The widespread ~10ka Saksunarvatn tephra is not a product single eruption

Tuesday, 16 December 2014: 4:45 PM
Thor Thordarson, University of Iceland, Nordic Volcanological Center, Institute of Earth Sciences, Reykjavik, Iceland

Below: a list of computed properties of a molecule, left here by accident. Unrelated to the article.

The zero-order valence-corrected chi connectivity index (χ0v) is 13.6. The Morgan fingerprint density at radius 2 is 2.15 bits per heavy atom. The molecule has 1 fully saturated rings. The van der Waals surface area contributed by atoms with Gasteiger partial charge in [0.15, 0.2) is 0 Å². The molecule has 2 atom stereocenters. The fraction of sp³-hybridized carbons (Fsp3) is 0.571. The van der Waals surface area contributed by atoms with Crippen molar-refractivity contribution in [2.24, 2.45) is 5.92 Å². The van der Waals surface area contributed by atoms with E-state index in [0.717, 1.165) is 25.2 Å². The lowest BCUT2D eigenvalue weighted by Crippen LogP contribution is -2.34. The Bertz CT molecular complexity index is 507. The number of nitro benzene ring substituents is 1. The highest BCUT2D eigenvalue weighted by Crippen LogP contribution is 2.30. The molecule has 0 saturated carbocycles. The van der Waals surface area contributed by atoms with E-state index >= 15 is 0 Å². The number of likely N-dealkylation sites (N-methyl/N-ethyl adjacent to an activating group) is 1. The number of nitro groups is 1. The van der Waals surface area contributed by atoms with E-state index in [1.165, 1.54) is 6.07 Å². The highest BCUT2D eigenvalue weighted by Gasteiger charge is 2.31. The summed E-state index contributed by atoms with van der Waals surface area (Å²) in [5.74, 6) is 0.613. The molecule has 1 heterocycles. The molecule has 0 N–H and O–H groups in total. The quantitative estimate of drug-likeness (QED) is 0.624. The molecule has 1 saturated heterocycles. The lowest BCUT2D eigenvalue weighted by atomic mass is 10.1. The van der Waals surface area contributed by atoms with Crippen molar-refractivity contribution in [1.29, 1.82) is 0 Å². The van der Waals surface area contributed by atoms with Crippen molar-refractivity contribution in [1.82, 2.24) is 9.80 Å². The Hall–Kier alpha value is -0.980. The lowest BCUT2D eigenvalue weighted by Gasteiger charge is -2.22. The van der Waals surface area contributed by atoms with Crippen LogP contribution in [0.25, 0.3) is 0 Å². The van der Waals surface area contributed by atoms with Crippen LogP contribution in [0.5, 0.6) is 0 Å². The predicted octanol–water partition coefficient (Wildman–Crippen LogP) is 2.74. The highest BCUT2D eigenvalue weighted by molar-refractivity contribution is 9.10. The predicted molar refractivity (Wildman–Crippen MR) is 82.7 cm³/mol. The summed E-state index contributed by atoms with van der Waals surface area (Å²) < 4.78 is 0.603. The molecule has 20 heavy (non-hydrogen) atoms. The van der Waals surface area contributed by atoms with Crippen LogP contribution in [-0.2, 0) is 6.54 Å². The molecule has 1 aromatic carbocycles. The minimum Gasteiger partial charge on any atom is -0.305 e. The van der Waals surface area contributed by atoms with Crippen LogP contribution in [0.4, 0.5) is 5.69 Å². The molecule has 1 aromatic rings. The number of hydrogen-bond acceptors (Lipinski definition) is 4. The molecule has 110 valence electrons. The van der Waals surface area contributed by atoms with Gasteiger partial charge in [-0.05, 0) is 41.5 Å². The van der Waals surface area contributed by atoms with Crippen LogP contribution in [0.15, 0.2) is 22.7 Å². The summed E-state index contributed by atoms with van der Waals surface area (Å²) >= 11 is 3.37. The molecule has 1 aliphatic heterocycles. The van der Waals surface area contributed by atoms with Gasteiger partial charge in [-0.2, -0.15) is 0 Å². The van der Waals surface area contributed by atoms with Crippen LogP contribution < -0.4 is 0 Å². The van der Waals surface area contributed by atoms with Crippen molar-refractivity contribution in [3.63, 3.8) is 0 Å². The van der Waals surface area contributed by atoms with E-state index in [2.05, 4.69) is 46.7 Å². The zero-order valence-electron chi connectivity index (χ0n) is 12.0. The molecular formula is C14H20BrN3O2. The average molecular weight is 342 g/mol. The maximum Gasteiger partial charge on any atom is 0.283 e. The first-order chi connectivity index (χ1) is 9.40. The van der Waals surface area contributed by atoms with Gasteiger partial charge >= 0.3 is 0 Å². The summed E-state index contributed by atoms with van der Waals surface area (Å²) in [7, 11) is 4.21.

Since its identification as a 45 cm-thick basaltic ash horizon in a sediment core from Lake Saksunarvatn on Streymoy in the Faeroe archipelago the ~10 ka Saksunarvatn ash has been taken to represent one discrete stratigraphic marker horizon in early Holocene sedimentary sequences across the North Atlantic; from Greenland to Western Europe, carrying the inference that it was produced by one continuous eruption. If taken at face value, the volume of this basaltic tephra would be >450 km3, which not only makes it - by far - the largest tephra fall deposit produced by an explosive eruption at an Icelandic volcano but also puts it in the category of ‘super-eruptions’. It also implies that the inferred ‘Saksunarvatn eruption’ would have been about 40 times bigger than the ~3 ka H3 and ~4.2 ka H4 events, two of largest post-glacial silicic explosive eruptions in Iceland. Also, the largest known post-glacial basaltic explosive eruption in Iceland produced tephra volumes of 5-8 km3, or factor of 60 smaller than the anticipated ‘Saksunarvatn’ event. Although the geological record in Iceland contains ample examples of volcanic events with magnitudes in the range of VEI5-7, it does not reveal evidence of events on the super-eruption scale. These question the validity of the inference that the tephra referred to as the Saksunarvatn ash is a product of a single eruption. New studies on lake sediment cores and soil profiles in Iceland have identified several tephra layers in the time interval 10.4 – 9.9 ka that exhibit major element composition identical to that of the Saksunarvatn ash. Thus, over a period of ~500-years the Grímsvötn volcano produced a series of events erupting tephra of composition identical to that of the Saksunarvatn ash and we will present stratigraphic and geochemical evidence to demonstrate that the 10.4 – 9.9 ka interval of the early Holocene sediment archives contains at least six widespread tephra layers of Saksunarvatn composition and that an early Holocene tephra of such composition cannot be assumed to represent a unique correlative time marker horizon.